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I'm brand new to this community, and in electronics as well.

I'm a software developer and I want to start a new journey with a project in mind: I want to control a 5 meters addressable LED strip for my living-room.

I need all the components for this project... I already know eclipse and Java world, but I need help in choosing the components for the project:

  • which Arduino (starter package maybe?)
  • LED strip (smd 5050 on sw2812b, sk6812, APA104...) more than 60 LEDs/m
  • Power Supply for the project

Can you point me to the right direction, posts that can be useful to me, so I can start on good basis?

  • I doubt that you'd need the starter kit, you only need to pick an Arduino board based on your code storage requirements and power. – Avamander Mar 13 '16 at 15:02
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NeoPixels

The strips based on the WS2812 / SK6812 and similar chips, known by some as NeoPixels, are clever ways of implementing fully-addressable 24-bit colour LEDs.

One of the clever things is that they only require one data wire, plus power and Gnd, i.e.

  • +5V
  • Data
  • Gnd

The pixel information is sent by precisely timed sequences of 24 bits per pixel. The first pixel "peels off" these 24 bits (ie. 3 x red / green / blue) and then passes the rest on to the next pixel, and so on.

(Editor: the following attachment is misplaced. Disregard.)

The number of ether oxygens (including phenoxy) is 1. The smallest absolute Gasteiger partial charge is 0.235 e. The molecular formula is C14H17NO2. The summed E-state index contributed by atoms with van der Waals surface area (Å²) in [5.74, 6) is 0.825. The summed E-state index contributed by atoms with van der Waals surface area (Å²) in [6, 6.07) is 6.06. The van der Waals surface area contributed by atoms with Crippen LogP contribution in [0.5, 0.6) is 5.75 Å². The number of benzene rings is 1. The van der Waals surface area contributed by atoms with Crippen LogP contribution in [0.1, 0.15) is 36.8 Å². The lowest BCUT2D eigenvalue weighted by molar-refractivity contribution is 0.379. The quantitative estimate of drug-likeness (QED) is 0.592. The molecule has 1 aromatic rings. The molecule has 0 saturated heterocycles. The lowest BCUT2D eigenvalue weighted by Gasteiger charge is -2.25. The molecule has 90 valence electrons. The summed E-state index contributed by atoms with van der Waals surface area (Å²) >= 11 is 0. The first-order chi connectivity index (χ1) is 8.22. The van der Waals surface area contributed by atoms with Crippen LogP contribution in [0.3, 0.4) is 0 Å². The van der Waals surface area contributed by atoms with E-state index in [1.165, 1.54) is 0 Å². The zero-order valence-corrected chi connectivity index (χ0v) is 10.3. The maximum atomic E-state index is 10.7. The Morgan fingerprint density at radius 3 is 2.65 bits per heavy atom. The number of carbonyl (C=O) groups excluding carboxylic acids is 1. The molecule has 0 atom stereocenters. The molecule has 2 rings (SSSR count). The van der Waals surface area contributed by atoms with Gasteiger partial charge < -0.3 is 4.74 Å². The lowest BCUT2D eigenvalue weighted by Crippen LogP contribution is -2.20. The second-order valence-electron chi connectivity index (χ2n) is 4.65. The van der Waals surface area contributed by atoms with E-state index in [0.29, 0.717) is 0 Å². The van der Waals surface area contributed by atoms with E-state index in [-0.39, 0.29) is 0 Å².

Libraries

Various people have written libraries to do this for you including:

Power

Each pixel draws around 60 mA at maximum brightness (showing white) so you need to allow for a heavy-duty power supply. Particularly if you have 5m of 144 pixels/m then that is 720 pixels, which would require 43.2 amps!

According to Adafruit:

To estimate power supply needs, multiply the number of pixels by 20, then divide the result by 1,000 for the “rule of thumb” power supply rating in Amps.

Even that means you need 14.4 amps for your 720 pixels!

So bear that in mind when sizing your power supply.

Addressing methods

The Adafruit library (as far as I can tell) holds the pixel information in RAM, and then "dumps" it to the NeoPixels in one operation. This lets you do fancy things in memory, and copy the results to the pixels. However that means you need enough RAM for all this. At 3 bytes per pixel (24 bits), if you have 720 pixels, that will be 2160 bytes, which is more RAM than the smaller processors (like the Uno) have.

Larger processors (like the Mega) have more RAM.

An alternative method, as explained here does not keep the data in RAM, but generates the colours "procedurally" on-the-fly. This is much less RAM-intensive, but perhaps less flexible. On that page he links to a YouTube video which shows a humble Arduino Duemilanove (similar to a Uno) driving over 1000 pixels!

Procedural generation however can do quite a lot, for example you can set the entire string to a single colour, change that rapidly, or make a rainbow effect by increasing (say) the red value for each successive pixel. You can also make "chaser" effects quite simply.

The library I wrote is also designed to allow you to use minimal RAM. You could conceivably add in your own storage scheme, perhaps only storing one byte per pixel, with less bits per colour (eg. 2 bits each for red, green, blue) and that would reduce RAM requirements by a third.